Syncope and Type 1 RTA

Today we presented an interesting case of syncope, due to AVRT in the setting of hypokalemia thought to be due to an incomplete type 1 RTA. 

1. When thinking about syncope consider the 5 categories of causes of an syncope:

-Neurally Medicated Syncope (Reflex Syncope): Vasovagal, Situational, Carotid Sinus Syndrome

-Orthostatic Syncope: Primary (primary autonomic failure), Secondary (DM, amyloidosis, spinal cord injuries, parkinsons, hypovolemia), Drug Induced, Volume Depletion

-Cardiac Syncope: Tachy or Brady Arrhythmia, Atrioventricular Block, Structural heart disease (Cardiomyopathy, Hypertrophic cardiomyopathy, Atrial Myxoma, Ischemia), PE, Aortic dissection, Pulm

-Cerebrovascular Syncope: Verterobasilar TIA, Subclavian Steal

-Pseudosyncope

2. When deciding to admit a patient to the hospital for syncope you can use the ROSE rules (Risk stratification Of Syncope in the Emergency department), if any are positive then the patient should be considered high risk and admitted for further evaluation.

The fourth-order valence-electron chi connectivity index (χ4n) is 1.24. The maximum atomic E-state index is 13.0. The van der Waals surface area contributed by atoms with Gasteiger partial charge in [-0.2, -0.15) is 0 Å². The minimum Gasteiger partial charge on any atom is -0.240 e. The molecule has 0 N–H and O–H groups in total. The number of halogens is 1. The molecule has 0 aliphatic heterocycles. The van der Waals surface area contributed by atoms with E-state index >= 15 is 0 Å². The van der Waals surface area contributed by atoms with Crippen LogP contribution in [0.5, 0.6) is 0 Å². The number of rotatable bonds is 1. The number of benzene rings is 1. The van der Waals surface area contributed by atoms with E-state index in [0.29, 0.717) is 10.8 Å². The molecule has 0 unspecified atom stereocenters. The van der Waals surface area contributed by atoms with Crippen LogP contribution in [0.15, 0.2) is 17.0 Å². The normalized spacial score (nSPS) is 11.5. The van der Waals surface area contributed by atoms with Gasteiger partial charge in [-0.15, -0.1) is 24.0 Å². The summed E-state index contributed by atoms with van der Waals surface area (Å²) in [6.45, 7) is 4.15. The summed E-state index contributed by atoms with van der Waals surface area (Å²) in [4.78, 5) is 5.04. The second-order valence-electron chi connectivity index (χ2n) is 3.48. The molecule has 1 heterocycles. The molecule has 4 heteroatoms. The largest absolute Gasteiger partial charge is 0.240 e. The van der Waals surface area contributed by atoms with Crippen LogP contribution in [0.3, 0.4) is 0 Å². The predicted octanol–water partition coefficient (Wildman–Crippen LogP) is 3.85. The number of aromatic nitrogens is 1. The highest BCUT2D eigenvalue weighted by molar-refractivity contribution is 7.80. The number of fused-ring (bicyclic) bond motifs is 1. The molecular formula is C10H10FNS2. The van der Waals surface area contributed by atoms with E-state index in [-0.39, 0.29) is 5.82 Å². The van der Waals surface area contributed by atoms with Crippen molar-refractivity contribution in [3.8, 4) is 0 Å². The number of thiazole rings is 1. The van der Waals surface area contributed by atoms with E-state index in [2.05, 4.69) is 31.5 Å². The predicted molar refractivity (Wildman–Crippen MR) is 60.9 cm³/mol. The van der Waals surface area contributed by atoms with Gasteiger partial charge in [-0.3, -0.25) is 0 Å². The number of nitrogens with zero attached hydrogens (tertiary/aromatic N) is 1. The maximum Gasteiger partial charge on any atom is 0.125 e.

• elevated B-type natriuretic peptide concentration (≥300 pg/mL)

  • bradycardia (≤50 beats/minute)

  • fecal occult blood in patients with suspected gastrointestinal bleeding

  • anemia (hemoglobin ≤9 g/dL [90 g/L])

  • chest pain with syncope

  • ECG with Q waves (not in lead III)

  • oxygen saturation less than or equal to 94% on ambient air.

3. When a patient has an acidosis then their urine pH should be less than 5.3, if it is not then consider a type 1 RTA, this could either be a partial or complete type 1 RTA.  A pH of over 5.3 shows that they are unable to properly acidify their urine.  Other features of a type 1 RTA include hypokalemia, + urine anion gap, increased urine calcium/creatinine ratio and nephrolithiasis.